CAIRO    -  Hundreds of Egyptians took to the streets in Cairo and other cities in rare protests against the country’s president, Abdel Fatah al-Sisi, responding to an online call for a demonstration against government corruption.

Videos shared on social media showed protesters in central Cairo as well as the port cities of Alexandria and Suez, demanding that Sisi leave office. Protests also occurred in the towns of Damietta, Damanhur and Mahalla. Demonstrations are all but illegal in Egypt after a broad crackdown on dissent under Sisi, who seized power following the overthrow of former president Mohamed Morsi in 2013.

Sisi’s rule has been marked by the repression of political opposition, civil society and any perceived criticism. Those taking to the streets risked arrest as well as the lingering threat of force by the Egyptian authorities. Security forces moved to disperse the small and scattered crowds in Cairo late on Friday using teargas but many young people stayed on the streets in the centre of the capital.

At least 55 people were arrested on the charge of demonstrating without permission, according to one local media outlet citing Egypt’s ministry of the interior. The Cairo-based Egyptian Centre for Economic and Social Rights recorded at least 56 arrests in Cairo and outside of the capital. The number of those arrested is expected to rise.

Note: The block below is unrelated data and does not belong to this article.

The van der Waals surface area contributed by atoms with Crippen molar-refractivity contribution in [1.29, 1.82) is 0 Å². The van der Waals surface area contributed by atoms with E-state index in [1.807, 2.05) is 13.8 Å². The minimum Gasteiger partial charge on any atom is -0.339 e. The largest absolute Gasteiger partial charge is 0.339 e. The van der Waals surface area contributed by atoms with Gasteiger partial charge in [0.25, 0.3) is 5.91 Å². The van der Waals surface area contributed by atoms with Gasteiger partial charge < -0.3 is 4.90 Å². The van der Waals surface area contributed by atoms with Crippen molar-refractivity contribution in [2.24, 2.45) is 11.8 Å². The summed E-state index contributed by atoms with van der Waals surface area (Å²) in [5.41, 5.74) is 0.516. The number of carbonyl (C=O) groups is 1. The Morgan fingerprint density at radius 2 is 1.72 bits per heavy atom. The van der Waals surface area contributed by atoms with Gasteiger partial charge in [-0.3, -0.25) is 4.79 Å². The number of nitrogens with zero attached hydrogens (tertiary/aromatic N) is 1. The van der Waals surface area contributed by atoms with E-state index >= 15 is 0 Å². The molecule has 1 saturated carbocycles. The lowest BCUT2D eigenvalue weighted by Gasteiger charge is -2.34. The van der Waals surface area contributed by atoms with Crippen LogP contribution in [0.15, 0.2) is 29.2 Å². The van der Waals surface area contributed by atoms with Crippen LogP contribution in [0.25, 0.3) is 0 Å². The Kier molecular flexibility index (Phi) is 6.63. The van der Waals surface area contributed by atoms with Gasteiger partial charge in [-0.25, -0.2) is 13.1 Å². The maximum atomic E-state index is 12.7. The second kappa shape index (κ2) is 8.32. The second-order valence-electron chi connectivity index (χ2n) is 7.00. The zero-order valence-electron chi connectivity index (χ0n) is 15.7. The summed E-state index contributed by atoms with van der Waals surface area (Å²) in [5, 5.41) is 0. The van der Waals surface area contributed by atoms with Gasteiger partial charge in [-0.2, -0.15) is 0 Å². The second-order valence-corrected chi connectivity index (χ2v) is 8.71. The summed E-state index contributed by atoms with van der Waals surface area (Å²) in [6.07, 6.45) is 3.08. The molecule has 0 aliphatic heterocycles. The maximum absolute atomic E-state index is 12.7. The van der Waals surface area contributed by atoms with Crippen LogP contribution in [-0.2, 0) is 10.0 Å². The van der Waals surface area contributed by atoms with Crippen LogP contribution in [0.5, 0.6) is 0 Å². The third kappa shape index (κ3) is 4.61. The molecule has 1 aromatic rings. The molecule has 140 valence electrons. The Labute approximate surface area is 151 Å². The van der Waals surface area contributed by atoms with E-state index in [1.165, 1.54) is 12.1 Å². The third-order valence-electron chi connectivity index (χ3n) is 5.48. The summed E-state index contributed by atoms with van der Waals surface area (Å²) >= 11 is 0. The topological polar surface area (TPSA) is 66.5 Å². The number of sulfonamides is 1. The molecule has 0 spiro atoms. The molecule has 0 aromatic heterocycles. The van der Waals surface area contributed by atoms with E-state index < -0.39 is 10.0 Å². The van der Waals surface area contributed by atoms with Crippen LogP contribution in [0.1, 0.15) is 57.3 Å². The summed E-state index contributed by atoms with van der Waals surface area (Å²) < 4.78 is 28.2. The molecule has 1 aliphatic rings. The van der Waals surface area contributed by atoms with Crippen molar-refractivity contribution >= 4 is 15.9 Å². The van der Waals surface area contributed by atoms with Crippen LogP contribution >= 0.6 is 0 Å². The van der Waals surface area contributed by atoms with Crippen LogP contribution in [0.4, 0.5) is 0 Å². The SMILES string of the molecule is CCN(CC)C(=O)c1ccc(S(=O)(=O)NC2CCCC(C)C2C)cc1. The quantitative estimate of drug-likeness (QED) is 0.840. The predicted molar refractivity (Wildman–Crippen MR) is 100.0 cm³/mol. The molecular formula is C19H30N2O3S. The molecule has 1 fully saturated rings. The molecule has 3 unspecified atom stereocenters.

There was a heavy security presence in central Cairo and on Tahrir Square, where mass protests that toppled veteran ruler Hosni Mubarak started in 2011. Authorities could not be immediately reached to comment. State TV did not cover the incidents.

A pro-government TV anchor said only a small group of protesters had gathered in central Cairo to take videos and selfies before leaving the scene. Another pro-government channel said the situation around Tahrir Square was quiet. Mohamed Ali, a building contractor and actor turned political activist who lives in Spain, called for the protest in a series of videos after accusing Sisi and the military of corruption.

Last Saturday, Sisi dismissed the claims as “lies and slander”.

Sisi was first elected in 2014 with 97% of the vote, and re-elected four years later with the same percentage, in a vote in which the only other candidate was an ardent Sisi supporter. His popularity has been dented by economic austerity measures. Sisi’s supporters say dissent must be quashed to stabilise Egypt, after the 2011 uprising and the unrest that followed, including an Islamist insurgency in the Sinai peninsula that has killed hundreds of police, soldiers and civilians. They also credit him with economic reforms agreed with the International Monetary Fund.